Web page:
Jack Pitney, a political science professor at Claremont McKenna College in Claremont, California, said Congress is unlikely to pass much of Obama’s package and that Americans are likely to be more skeptical than when he pitched the 2009 stimulus.

“Fairly or unfairly, a lot of Americans don’t see the stimulus as a success,” he said. “I suspect many viewers reacted to the speech with the thought, ‘Been there, done that.’”

The Standard & Poor’s 500 Index slid 2.9 percent, wiping out its weekly gain. The gauge is down more than 15 percent from an almost three-year high at the end of April. Yields on Treasury 10-year notes fell as low as 1.89 percent.

Campaign for Support

Today’s event in Richmond is part of a campaign by Obama to drum up support for his plan from voters to put pressure on lawmakers to act. He vowed last night “to take that message to every corner of this country.”

The stop also fits with his strategy to win re-election; Obama won Virginia in 2008, the first Democratic presidential candidate to do so since 1964. He’ll continue Sept. 13 in Ohio, a swing state that also is important to Obama’s re-election fortunes. Ohio is the home state of Boehner. The following day he’ll go to the Raleigh-Durham area of North Carolina.

“If he’s going to win any state in the South, his best shot is going to be Virginia,” Tracy Roof, an associate professor of political science at the University of Richmond, said in a telephone interview.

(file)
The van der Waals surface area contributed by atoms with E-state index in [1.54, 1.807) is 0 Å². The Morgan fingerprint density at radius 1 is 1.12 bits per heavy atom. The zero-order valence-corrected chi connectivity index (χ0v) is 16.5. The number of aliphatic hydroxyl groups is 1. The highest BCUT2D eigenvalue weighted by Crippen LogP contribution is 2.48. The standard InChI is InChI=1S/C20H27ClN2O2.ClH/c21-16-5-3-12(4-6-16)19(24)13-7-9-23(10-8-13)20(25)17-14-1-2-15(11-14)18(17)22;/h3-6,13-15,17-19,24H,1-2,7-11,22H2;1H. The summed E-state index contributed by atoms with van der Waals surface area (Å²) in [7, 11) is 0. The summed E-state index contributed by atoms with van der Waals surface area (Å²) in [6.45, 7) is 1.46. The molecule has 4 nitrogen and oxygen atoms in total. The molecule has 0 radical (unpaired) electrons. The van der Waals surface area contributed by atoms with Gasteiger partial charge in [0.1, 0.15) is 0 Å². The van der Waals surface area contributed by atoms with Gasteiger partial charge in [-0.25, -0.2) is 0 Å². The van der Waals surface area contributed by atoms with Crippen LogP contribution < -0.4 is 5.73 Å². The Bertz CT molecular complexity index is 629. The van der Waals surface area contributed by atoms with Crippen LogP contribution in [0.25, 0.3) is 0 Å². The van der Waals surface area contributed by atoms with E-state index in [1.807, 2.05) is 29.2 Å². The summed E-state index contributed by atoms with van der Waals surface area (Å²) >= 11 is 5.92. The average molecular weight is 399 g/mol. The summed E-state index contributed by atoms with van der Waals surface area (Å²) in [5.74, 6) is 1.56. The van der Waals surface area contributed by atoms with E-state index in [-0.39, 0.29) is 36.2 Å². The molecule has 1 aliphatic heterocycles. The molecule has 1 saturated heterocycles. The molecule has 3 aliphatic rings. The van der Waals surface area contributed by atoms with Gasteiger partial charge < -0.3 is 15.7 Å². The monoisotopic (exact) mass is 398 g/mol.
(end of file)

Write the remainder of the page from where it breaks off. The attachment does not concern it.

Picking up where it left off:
“Obama wants to come into the backyard of one of the most prominent Republicans and make a statement” challenging Congress, Garren Shipley, a spokesman for the Virginia Republican Party, in a telephone interview Sept. 7. “The president hasn’t been one to back off.”

White House press secretary Jay Carney denied there was a political component of the administration’s choices of venues.

Swing State

Since Obama won Virginia in 2008, the state elected a Republican governor, gave Republicans control of the state House in Richmond and added three Republicans in the U.S. House in the 2010 midterm elections. The state is rated a tossup for the 2012 presidential election, according to the website RealClearPolitics.

The state is now “leaning Republican,” said Toni-Michelle C. Travis, a professor who studies state politics at George Mason University in Fairfax, Virginia. The state’s economy is healthier than most, she said. The unemployment rate was 6.1 percent in July compared with 9.1 for the U.S., and Republican Governor Robert F. McDonnell can point to a balanced budget.

Turning out young voters will be critical for Obama. “I think he can do that but it requires a very tight campaign organization” and “a great deal of attention,” Travis said in a telephone interview.

Election Prospects

Democratic Representative Bobby Scott, the first African-American elected to Congress from Virginia since Reconstruction and whose district in Richmond is the only one in the state with a majority black population, said it was too early to know if Obama could carry the state because Republicans haven’t selected a nominee.

“It’s going to be a tough campaign for anyone, Democrat or Republican,” Scott said in a telephone interview.

The economy will be a central issue in the campaign and continued high unemployment combined with sluggish growth has become a liability for Obama. A Washington Post-ABC survey released Sept. 6 found that 62 percent of those polled expressed disapproval of Obama’s handling of the economy. The telephone poll of 1,001 randomly selected adults was conducted Aug. 29 to Sept. 1 has an error margin of plus or minus 3.5 percentage points.